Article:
For the first category, Matthew Barrett's 900-page Reformation as Renewal is a current pursuit; in it he argues for an alternative reading of the history of the Reformation and the age in which it occurred than what is traditionally believed by both Protestant and Roman Catholic (highly, highly recommended). For the second category, I'm reading Peter Kreeft's Summa of the Summa, which is an annotated commentary on major portions of Thomas Aquinas' Summa Theologica (also highly recommended). For the third category, I'm reading Jim Davis and Michael Graham's The Great Dechurching, in which they break down the exodus from the church that has occurred in America over the last 40 years. It is well worth any Christian's time - the church has work to do, because a lot of people have left churches for reasons that are avoidable. (And one fact worth considering is that the higher the level of a person's education, the lower likelihood of dechurching. In a world where we hear that progressive education is the problem in America, it is actually the case that church attenders who had high levels of academic achievement were less likely to leave church!)*

But one example of reading that belongs to the final category is the Puritan Thomas Brooks' Precious Remedies Against Satan's Devices. I've owned it for a long time, but haven't spent much time in it until recently. Oh my goodness, is it helpful. Christians are to be in a constant defensive position against the devil, because his mission this side of the cross and leading to Christ's final coming is to destroy our faith (2 Cor. 4:4, Eph. 6:13f., 1 Pet. 5:8-10). It is not "fundamentalist" to believe that Satan is an actual entity at work in the world^; everyone, I think, believes evil exists. What is the source of evil, then? The devil, who has "devices" or "designs" (2 Cor. 2:11), of which we are to be made aware. 

Brooks (1608-80) spends the entirety of his pastoral work on the various "devices" Satan uses to destroy believers, giving several "precious remedies" that assist the believer in their battle. One of those devices which Satan employs to 

"keep souls in a sad, doubting, and questioning condition, and so making their life a hell, is, by causing them to be still poring and musing upon sin, to mind their sins more than their Savior; yea, so to mind their sins as to forget, yea, to neglect their Savior...Their eyes are so fixed upon their disease that they cannot see the remedy, though it be near."*^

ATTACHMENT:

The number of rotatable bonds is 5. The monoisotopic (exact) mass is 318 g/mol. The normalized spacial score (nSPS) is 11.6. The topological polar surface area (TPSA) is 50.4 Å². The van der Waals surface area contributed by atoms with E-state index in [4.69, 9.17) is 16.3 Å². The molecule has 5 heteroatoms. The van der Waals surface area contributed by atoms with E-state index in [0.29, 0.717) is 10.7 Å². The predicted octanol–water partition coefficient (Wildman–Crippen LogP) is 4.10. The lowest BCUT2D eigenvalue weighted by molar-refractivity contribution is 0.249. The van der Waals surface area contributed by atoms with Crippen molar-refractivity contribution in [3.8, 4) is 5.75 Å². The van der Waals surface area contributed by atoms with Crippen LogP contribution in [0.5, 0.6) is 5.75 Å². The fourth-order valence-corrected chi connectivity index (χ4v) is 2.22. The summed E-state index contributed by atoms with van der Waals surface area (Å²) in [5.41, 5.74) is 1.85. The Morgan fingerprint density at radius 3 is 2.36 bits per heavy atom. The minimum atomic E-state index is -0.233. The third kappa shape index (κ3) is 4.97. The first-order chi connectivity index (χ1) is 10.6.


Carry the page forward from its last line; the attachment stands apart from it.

This is a device in which the devil tries to keep the believer, still inhabited by sin and sin tendencies (1 Jn. 1:8, 10), so focused on their sin condition that they cannot see the Savior who has cleansed them and is available to them. Hence becomes fulfilled what Isaiah wrote, that the rebellious, by their sin, have made a wall between themselves and God, such that he cannot hear their prayers (Is. 59:1-2). Satan wants people to think that they're so bad, and hopelessly so, that God cannot (because he would not) listen. 

And Brooks' first precious remedy almost took my breath away when I read it: 

"The first remedy is for weak believers to consider, That though Jesus Christ hath not freed them from the presence of sin, yet he hath freed them from the damnatory power of sin. It is most true that sin and grace were never born together, neither shall sin and grace die together; yet while a believer breathes in this world, they must live together, they must keep house together. Christ in this life will not free any believer from the presence of any one sin, though he doth free every believer from the damning power of every sin."# 

I was stunned at Brooks' comment that sin and grace were not born together (for grace has to do with God's eternal giving nature, and sin, with a reactive refusal to participate in God), and thus they will not die together (that is, I'll one day be set free from sin's presence, but grace will continue). So until the end, sin and grace have to live together. They can't not. That's why Paul says the flesh and the Spirit are at war within believers (Gal. 5:16), and why everywhere the New Testament cautions against letting sin fester, for it can balloon to unmanageable bigness (i.e. Heb. 3:13, 12:15). We will not attain a practical perfection in this life, though it must never be because we are not seeking to be perfect like our Father (Mt. 5:48). We are all seeking something, living in light of some picture of the "good life." So we must always pursue God's "good life," which he has for us.